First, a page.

What you need to know about the coronavirus right now – Metro US

What you need to know about the coronavirus right now

FILE PHOTO: A public health sign is seen amidst the
FILE PHOTO: A public health sign is seen amidst the spread of the coronavirus disease (COVID-19) pandemic

(Reuters) -Here’s what you need to know about the coronavirus right now:

COVID-19 cases surge around world

Daily COVID-19 infections have hit record highs in the United States, swathes of Europe and Australia as the new Omicron variant of the virus races out of control, keeping workers at home and overwhelming testing centres.

Almost two years after China first reported a cluster of “viral pneumonia” cases in the city of Wuhan, the regularly mutating coronavirus is wreaking havoc in many parts of the world, forcing governments to rethink quarantine and testing rules.

Although some studies have suggested the Omicron variant is less deadly than some of its predecessors, the huge numbers of people testing positive mean that hospitals in some countries might soon be overwhelmed, while businesses might struggle to carry on operating because of workers having to quarantine.

China’s Xian in lockdown for 7th day

A lockdown of 13 million people in the Chinese city of Xian entered its seventh day on Wednesday, with many unable to leave their residential compounds and relying on deliveries of necessities as new COVID-19 infections persisted.

Xian reported 151 domestically transmitted infections with confirmed symptoms for Tuesday, or nearly all of the 152 cases nationwide, bringing the total number of local Xian cases to nearly 1,000 during the Dec. 9-28 period. No cases of the Omicron variant have been announced in the city so far.

Japan braces for Omicron spread

Japan was poised for a rebound in coronavirus cases as travellers converged on to highways and airports on Wednesday ahead of New Year festivities.

The governors of the metropolises of Tokyo and Osaka urged residents to keep end-of-year gatherings small as more cases of the Omicron variant come to light, including a suspected cluster at an Osaka nursing home.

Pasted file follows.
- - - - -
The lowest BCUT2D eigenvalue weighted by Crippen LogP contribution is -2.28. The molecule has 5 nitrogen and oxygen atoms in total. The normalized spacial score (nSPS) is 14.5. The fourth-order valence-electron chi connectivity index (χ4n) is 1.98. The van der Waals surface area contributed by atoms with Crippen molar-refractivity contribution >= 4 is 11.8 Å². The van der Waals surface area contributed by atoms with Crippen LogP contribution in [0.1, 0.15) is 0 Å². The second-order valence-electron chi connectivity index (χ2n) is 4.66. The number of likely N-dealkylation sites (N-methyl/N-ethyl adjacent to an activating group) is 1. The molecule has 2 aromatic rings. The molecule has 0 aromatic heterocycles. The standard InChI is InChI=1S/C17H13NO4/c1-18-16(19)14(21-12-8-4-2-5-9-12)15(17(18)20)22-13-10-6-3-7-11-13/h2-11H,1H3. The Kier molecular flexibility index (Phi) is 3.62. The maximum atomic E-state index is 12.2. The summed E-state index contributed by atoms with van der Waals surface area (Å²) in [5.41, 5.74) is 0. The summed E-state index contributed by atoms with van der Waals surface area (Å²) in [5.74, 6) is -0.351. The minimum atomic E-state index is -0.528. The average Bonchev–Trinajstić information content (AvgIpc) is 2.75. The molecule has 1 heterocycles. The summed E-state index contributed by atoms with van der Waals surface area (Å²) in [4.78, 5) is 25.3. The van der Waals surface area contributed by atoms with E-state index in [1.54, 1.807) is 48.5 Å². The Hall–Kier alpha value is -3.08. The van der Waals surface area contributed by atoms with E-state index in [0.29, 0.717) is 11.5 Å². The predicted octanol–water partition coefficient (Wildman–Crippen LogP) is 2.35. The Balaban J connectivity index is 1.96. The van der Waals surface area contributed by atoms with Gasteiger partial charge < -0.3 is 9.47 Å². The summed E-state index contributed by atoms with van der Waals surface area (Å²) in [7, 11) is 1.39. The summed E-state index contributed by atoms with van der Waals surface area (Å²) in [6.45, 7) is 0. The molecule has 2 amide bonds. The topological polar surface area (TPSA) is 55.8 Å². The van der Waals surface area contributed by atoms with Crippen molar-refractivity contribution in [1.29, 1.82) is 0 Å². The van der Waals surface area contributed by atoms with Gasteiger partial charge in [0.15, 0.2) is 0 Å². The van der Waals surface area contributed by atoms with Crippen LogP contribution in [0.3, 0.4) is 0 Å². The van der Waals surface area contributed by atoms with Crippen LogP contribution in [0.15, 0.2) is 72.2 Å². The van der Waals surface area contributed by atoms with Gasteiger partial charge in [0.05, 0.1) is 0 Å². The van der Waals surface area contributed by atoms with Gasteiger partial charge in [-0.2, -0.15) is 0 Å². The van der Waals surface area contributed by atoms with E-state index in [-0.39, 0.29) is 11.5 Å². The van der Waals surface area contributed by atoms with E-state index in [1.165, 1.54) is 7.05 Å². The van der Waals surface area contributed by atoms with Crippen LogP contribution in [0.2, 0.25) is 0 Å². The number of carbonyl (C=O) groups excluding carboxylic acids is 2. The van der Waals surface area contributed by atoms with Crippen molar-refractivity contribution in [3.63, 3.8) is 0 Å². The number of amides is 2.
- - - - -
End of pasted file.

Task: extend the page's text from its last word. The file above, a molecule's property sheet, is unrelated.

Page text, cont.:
Thai ‘super-spreader’ event may cause jump in cases

Thai health authorities warned residents to brace for a potential jump in coronavirus cases after classifying the country’s first cluster of Omicron cases as a “super-spreader” incident, during which a disease is spread more broadly than usual.

The cluster identified in the northeastern province of Kalasin on Christmas Eve has been linked to a couple who had travelled from Belgium and visited bars, concerts and markets.

UK’s Johnson warns of hospital risk for unvaccinated

British Prime Minister Boris Johnson warned on Wednesday that the overwhelming majority of patients ending up in intensive care with COVID-19 had not received their booster vaccine, as he urged people to get their jabs.

Britain is reporting record COVID infections, with 129,471 registered on Tuesday, driven by the Omicron variant. There have also been anecdotal reports of people struggling to get tests.

Belgium to make U-turn to allow theatres, cinemas to reopen

The Belgian government was set to reverse course on Wednesday by allowing theatres to reopen after a court suspended their closure ordered a week ago to try to stem a surge of infections from the Omicron variant.

The ruling from the Council of State did not cover cinemas, but the government says they, too, can reopen because they operate like theatres, with audiences seated, obliged to wear masks and only permitted entry with a COVID pass to prove vaccination, a negative test or recent recovery from the illness.

NYC to limit classroom closures

New York City will stop quarantining entire classrooms exposed to the coronavirus and will instead prioritize a ramped-up testing program so that asymptomatic students testing negative for COVID-19 can remain in school, officials said on Tuesday.

A day earlier, the U.S. Centers for Disease Control and Prevention shortened the recommended isolation time for Americans with asymptomatic cases of COVID-19 to five days from the previous guidance of 10 days.

(Compiled by Linda NoakesEditing by Bernadette Baum)